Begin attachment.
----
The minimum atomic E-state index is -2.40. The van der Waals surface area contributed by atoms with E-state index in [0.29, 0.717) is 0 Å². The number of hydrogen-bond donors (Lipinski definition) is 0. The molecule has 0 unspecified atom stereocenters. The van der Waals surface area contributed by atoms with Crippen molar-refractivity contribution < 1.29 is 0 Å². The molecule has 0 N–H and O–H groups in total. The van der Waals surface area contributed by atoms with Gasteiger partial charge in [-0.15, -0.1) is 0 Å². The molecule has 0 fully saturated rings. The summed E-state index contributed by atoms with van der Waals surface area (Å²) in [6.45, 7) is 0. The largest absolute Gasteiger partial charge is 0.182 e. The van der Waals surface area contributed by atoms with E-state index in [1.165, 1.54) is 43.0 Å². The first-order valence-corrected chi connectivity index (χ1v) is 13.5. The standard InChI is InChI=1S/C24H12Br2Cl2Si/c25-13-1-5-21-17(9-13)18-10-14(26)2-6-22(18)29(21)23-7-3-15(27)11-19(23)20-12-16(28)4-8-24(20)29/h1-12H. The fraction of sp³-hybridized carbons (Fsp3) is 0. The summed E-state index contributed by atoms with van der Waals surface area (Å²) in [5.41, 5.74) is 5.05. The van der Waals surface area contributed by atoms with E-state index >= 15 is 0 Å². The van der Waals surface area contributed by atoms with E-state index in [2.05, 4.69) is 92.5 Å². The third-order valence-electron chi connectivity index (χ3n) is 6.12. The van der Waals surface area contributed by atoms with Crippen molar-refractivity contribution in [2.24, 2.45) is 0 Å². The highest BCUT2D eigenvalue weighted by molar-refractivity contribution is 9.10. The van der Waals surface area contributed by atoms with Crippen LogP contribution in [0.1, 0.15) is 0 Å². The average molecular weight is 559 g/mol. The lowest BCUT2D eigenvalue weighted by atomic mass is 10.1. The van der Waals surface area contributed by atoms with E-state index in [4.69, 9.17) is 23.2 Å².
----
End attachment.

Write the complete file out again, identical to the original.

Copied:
The minimum atomic E-state index is -2.40. The van der Waals surface area contributed by atoms with E-state index in [0.29, 0.717) is 0 Å². The number of hydrogen-bond donors (Lipinski definition) is 0. The molecule has 0 unspecified atom stereocenters. The van der Waals surface area contributed by atoms with Crippen molar-refractivity contribution < 1.29 is 0 Å². The molecule has 0 N–H and O–H groups in total. The van der Waals surface area contributed by atoms with Gasteiger partial charge in [-0.15, -0.1) is 0 Å². The molecule has 0 fully saturated rings. The summed E-state index contributed by atoms with van der Waals surface area (Å²) in [6.45, 7) is 0. The largest absolute Gasteiger partial charge is 0.182 e. The van der Waals surface area contributed by atoms with E-state index in [1.165, 1.54) is 43.0 Å². The first-order valence-corrected chi connectivity index (χ1v) is 13.5. The standard InChI is InChI=1S/C24H12Br2Cl2Si/c25-13-1-5-21-17(9-13)18-10-14(26)2-6-22(18)29(21)23-7-3-15(27)11-19(23)20-12-16(28)4-8-24(20)29/h1-12H. The fraction of sp³-hybridized carbons (Fsp3) is 0. The summed E-state index contributed by atoms with van der Waals surface area (Å²) in [5.41, 5.74) is 5.05. The van der Waals surface area contributed by atoms with E-state index >= 15 is 0 Å². The van der Waals surface area contributed by atoms with E-state index in [2.05, 4.69) is 92.5 Å². The third-order valence-electron chi connectivity index (χ3n) is 6.12. The van der Waals surface area contributed by atoms with Crippen molar-refractivity contribution in [2.24, 2.45) is 0 Å². The highest BCUT2D eigenvalue weighted by molar-refractivity contribution is 9.10. The van der Waals surface area contributed by atoms with Crippen LogP contribution in [0.1, 0.15) is 0 Å². The average molecular weight is 559 g/mol. The lowest BCUT2D eigenvalue weighted by atomic mass is 10.1. The van der Waals surface area contributed by atoms with E-state index in [4.69, 9.17) is 23.2 Å².